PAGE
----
“Something I’ve especially enjoyed from my very first visit is how much I can feel the culture at Raven,” she said. “I believe it is critical for a director to find that right fit with the culture of the company they’re going to serve. At Raven, I sense the pride, the commitment and the passion for the technologies and the innovations that Raven is delivering — it’s truly impressive.”
She has enjoyed getting to know the company – its strategy, innovation, products and leadership – as well as the other directors, she said.
“Serving on boards — public or private — is a good opportunity to continue to learn and add value, and the Raven board has certainly provided that to me,” she said. “In return, I feel I’ve added insight on the areas of my expertise, including agriculture, information technology, leading another large organization and corporate governance.”
Both women help build upon Raven’s longstanding commitment to a diversified board, CEO Dan Rykhus said, noting women have served on the board since 2001 and that the company looks for diversity of director experience and background as well as diversity of director tenure with the board.
“Both Lois and Jan represent and add to that diversity quite well,” he said. “With Lois’ financial and Jan’s agricultural and technology backgrounds, they are contributing meaningful value to our board and, ultimately, to Raven.”
On some boards, members are expected “to be quiet and not saying anything” until they have learned the “protocol” and deeply understand the business, Martin said. And while it’s important to listen and learn in a new role, sometimes a fresh perspective and “beginner’s mind set” can be helpful, she said.
“From the first meeting I attended at Raven, I was encouraged to actively participate, to ask questions, to openly share my experiences or ideas. It was not a ‘good old boys club’ where new directors or women directors were relegated to a back seat,” she said.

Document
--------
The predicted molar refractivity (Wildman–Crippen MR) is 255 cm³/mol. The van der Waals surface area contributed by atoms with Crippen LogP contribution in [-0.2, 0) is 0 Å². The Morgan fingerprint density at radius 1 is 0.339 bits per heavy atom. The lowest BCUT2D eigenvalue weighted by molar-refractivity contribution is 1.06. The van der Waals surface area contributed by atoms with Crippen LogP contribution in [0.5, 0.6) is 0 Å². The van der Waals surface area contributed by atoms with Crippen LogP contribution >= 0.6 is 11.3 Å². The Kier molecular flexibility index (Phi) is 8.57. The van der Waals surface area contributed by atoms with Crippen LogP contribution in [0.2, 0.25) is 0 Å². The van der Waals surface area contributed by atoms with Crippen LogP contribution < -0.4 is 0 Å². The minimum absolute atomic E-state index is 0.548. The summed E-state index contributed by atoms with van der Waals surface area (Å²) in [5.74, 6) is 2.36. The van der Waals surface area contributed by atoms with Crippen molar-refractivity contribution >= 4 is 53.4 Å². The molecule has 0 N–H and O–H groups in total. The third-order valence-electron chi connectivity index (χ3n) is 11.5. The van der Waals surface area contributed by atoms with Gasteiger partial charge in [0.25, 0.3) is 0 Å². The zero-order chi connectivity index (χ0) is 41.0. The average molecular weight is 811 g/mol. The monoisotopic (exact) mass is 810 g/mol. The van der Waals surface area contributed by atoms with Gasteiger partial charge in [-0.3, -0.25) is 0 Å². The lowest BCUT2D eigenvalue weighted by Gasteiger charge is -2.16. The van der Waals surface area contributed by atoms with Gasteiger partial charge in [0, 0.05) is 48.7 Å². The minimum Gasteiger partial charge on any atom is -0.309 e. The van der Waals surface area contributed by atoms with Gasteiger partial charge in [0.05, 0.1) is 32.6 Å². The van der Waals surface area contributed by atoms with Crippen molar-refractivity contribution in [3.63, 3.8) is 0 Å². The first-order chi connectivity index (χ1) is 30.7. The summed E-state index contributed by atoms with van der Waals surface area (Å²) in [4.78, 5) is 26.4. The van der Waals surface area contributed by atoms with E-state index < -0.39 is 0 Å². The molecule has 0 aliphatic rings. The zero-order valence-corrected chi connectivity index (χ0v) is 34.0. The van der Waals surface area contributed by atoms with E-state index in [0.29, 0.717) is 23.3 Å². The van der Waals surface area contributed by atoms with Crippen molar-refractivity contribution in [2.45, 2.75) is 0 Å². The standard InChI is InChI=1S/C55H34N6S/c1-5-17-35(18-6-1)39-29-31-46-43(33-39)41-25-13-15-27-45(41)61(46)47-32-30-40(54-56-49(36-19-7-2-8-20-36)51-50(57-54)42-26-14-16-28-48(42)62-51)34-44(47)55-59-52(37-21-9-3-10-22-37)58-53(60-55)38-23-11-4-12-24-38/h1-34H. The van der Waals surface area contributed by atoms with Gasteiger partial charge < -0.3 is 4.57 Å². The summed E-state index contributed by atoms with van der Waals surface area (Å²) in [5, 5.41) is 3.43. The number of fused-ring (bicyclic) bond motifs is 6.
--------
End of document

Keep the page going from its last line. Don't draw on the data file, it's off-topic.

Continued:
It has been a bonus to work alongside one another in learning the business, Holloway said.
“We both bring different backgrounds — just like all the directors,” she said. “The robust variety of knowledge, skills and tenure contributes to the strength of the board and ultimately serves the company well. It’s important to understand where a company has been in the past and how that shapes the company of today. To see that give and take throughout the entire board has been really remarkable.”
Both women recommend that others seeking board positions consider serving on nonprofit boards, let others know you’re interested, use your network to find opportunities and attend training courses designed to prepare you for a board role.
“Determine what key skills and experiences you can bring to a board and which industries you have the most expertise; develop a board resume that tells your story and share that via LinkedIn and other networking venues,” Martin said.
“Being a director involves a lot of work, so make sure you have the time and bandwidth to be actively involved. And understand being a public company director brings with it multiple risks, including exposure to litigation, etc. — that’s why understanding and ensuring exceptional corporate governance is critical.”
NorthWestern Energy’s eight-person board of directors includes three women.
The Sioux Falls-based utility company looks for people who bring specific skills, backgrounds and perspectives that will challenge the company, CEO Bob Rowe said.
“Our experience is that board members who bring different perspectives, who challenge one another and management constructively, and who ultimately come together to support a direction, help both the board and management make better decisions,” he said.
“One thing all our directors have in common is an enthusiasm for spending time in our communities meeting with customers and spending time with our employees across the company to understand the work from their perspectives.”
Julia Johnson is the veteran on the board, serving since 2004. The Florida-based president of NetCommunications LLC, a strategy consulting firm specializing in the energy, telecommunications and IT public policy arenas, she previously chaired the Florida Public Service Commission, the economic regulator of the state’s $16.8 billion investor-owned utility companies.
Johnson was connected to the board role at NorthWestern through a recruiter who was looking for someone with regulatory experience.
“A big takeaway is the board’s role in supporting the development of the company’s overall strategic development and growth,” she said.